It wasn’t really suggested, but our Agile consultant/coach and myself both asked if there was enough value here to release it. The product owner explained that they didn’t plan on releasing it on this Sprint, but that maybe in another Sprint or two. That’s actually really progressive in general for our organization.
My recent experience would suggest that we are adverse to releasing anything that doesn’t have every possible feature the customer imagined:
- We just launched a 9 month long project that could have easily been broken into 3 releases based on the features.
- Another Scrum project has been through 4 Sprints and surpassed the functionality of the applications it’s replacing after Sprint #2. They still have at least another Sprint before they can release. The last 3 Sprints are totally focused on an admin interface for configuration which approximately 1 user will use a few hours a month.
- We’re working on an intranet project that may be releasable with one more Sprint, but the customer is currently thinking of releasing it this summer or maybe even September.
Apparently one of our more difficult challenges will be moving people to ship early and often.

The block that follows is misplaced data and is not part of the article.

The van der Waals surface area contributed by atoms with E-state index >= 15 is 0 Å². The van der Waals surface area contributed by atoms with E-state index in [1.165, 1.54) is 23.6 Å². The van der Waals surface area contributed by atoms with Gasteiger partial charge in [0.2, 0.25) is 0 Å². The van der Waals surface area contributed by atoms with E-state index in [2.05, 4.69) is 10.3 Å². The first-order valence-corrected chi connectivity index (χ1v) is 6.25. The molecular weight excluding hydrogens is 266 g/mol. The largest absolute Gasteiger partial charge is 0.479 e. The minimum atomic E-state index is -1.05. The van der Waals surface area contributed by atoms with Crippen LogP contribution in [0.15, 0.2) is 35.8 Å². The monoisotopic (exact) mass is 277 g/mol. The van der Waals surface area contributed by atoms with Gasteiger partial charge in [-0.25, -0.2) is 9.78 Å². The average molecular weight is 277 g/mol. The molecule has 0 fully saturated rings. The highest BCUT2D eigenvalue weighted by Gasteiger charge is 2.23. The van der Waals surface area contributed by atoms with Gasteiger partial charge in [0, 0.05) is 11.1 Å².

I launched a Basecamp project today. Nothing fancy, just a little project site for our company’s core values committee. Yes, we fall into the Ken Blanchard Managing by Values type corporation or at least we’re trying. Anyway I’m a sucker for trying to make things better over just complaining and besides the theme this year for our annual employee offsite was Teamwork.
So far the coolest feature is that Basecamp lists the people on the project by the last time they logged in so you can get a sense in real time if people are actually using it. They just tuck it away in the right column after you log in, but I really enjoy that feature. Anyway these things often end up not being used so much so we’ll see how this goes. Since the majority of the committee aren’t IT folks, I’ll be giving a 10 minute demo on how to use it. Seems a bit odd, but then I spend a lot of time using various web applications so much of it is second nature to me.
Anyway it’s free for a single project, so it’s a great way to try it out.